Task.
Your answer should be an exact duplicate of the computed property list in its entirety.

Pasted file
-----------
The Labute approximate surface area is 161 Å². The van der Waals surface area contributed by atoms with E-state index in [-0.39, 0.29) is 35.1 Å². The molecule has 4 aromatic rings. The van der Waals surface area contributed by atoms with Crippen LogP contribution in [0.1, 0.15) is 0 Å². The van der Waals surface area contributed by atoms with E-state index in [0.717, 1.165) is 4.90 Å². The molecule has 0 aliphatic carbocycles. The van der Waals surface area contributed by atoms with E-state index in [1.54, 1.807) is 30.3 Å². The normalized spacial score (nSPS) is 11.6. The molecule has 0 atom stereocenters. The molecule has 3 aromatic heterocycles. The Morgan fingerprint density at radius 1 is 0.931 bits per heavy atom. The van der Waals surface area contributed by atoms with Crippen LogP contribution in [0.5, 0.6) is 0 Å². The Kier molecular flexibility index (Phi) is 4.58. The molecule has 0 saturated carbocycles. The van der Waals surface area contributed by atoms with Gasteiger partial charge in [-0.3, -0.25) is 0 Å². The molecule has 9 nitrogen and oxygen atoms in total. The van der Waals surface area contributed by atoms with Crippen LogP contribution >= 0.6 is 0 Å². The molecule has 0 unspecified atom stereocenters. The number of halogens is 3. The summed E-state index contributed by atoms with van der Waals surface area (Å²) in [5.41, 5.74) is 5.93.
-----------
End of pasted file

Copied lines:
The Labute approximate surface area is 161 Å². The van der Waals surface area contributed by atoms with E-state index in [-0.39, 0.29) is 35.1 Å². The molecule has 4 aromatic rings. The van der Waals surface area contributed by atoms with Crippen LogP contribution in [0.1, 0.15) is 0 Å². The van der Waals surface area contributed by atoms with E-state index in [0.717, 1.165) is 4.90 Å². The molecule has 0 aliphatic carbocycles. The van der Waals surface area contributed by atoms with E-state index in [1.54, 1.807) is 30.3 Å². The normalized spacial score (nSPS) is 11.6. The molecule has 0 atom stereocenters. The molecule has 3 aromatic heterocycles. The Morgan fingerprint density at radius 1 is 0.931 bits per heavy atom. The van der Waals surface area contributed by atoms with Crippen LogP contribution in [0.5, 0.6) is 0 Å². The Kier molecular flexibility index (Phi) is 4.58. The molecule has 0 saturated carbocycles. The van der Waals surface area contributed by atoms with Gasteiger partial charge in [-0.3, -0.25) is 0 Å². The molecule has 9 nitrogen and oxygen atoms in total. The van der Waals surface area contributed by atoms with Crippen LogP contribution >= 0.6 is 0 Å². The molecule has 0 unspecified atom stereocenters. The number of halogens is 3. The summed E-state index contributed by atoms with van der Waals surface area (Å²) in [5.41, 5.74) is 5.93.